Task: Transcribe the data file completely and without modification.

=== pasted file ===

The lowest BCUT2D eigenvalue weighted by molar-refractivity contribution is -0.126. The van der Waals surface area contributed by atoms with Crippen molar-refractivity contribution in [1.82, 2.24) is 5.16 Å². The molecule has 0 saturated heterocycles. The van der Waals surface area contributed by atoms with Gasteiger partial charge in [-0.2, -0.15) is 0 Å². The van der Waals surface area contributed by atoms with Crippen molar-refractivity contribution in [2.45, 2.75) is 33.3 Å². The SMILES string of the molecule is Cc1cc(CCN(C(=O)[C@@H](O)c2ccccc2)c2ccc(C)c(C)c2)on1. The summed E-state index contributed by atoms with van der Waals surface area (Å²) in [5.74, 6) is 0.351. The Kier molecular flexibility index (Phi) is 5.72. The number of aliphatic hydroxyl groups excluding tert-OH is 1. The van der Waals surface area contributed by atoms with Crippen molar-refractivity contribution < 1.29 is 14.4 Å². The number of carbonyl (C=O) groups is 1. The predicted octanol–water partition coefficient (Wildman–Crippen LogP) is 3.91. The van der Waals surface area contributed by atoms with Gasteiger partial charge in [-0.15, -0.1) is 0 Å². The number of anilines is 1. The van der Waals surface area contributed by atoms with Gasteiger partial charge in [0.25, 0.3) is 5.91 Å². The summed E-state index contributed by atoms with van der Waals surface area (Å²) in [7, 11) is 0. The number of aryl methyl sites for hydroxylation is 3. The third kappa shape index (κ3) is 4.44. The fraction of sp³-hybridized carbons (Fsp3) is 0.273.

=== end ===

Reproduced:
The lowest BCUT2D eigenvalue weighted by molar-refractivity contribution is -0.126. The van der Waals surface area contributed by atoms with Crippen molar-refractivity contribution in [1.82, 2.24) is 5.16 Å². The molecule has 0 saturated heterocycles. The van der Waals surface area contributed by atoms with Gasteiger partial charge in [-0.2, -0.15) is 0 Å². The van der Waals surface area contributed by atoms with Crippen molar-refractivity contribution in [2.45, 2.75) is 33.3 Å². The SMILES string of the molecule is Cc1cc(CCN(C(=O)[C@@H](O)c2ccccc2)c2ccc(C)c(C)c2)on1. The summed E-state index contributed by atoms with van der Waals surface area (Å²) in [5.74, 6) is 0.351. The Kier molecular flexibility index (Phi) is 5.72. The number of aliphatic hydroxyl groups excluding tert-OH is 1. The van der Waals surface area contributed by atoms with Crippen molar-refractivity contribution < 1.29 is 14.4 Å². The number of carbonyl (C=O) groups is 1. The predicted octanol–water partition coefficient (Wildman–Crippen LogP) is 3.91. The van der Waals surface area contributed by atoms with Gasteiger partial charge in [-0.15, -0.1) is 0 Å². The number of anilines is 1. The van der Waals surface area contributed by atoms with Gasteiger partial charge in [0.25, 0.3) is 5.91 Å². The summed E-state index contributed by atoms with van der Waals surface area (Å²) in [7, 11) is 0. The number of aryl methyl sites for hydroxylation is 3. The third kappa shape index (κ3) is 4.44. The fraction of sp³-hybridized carbons (Fsp3) is 0.273.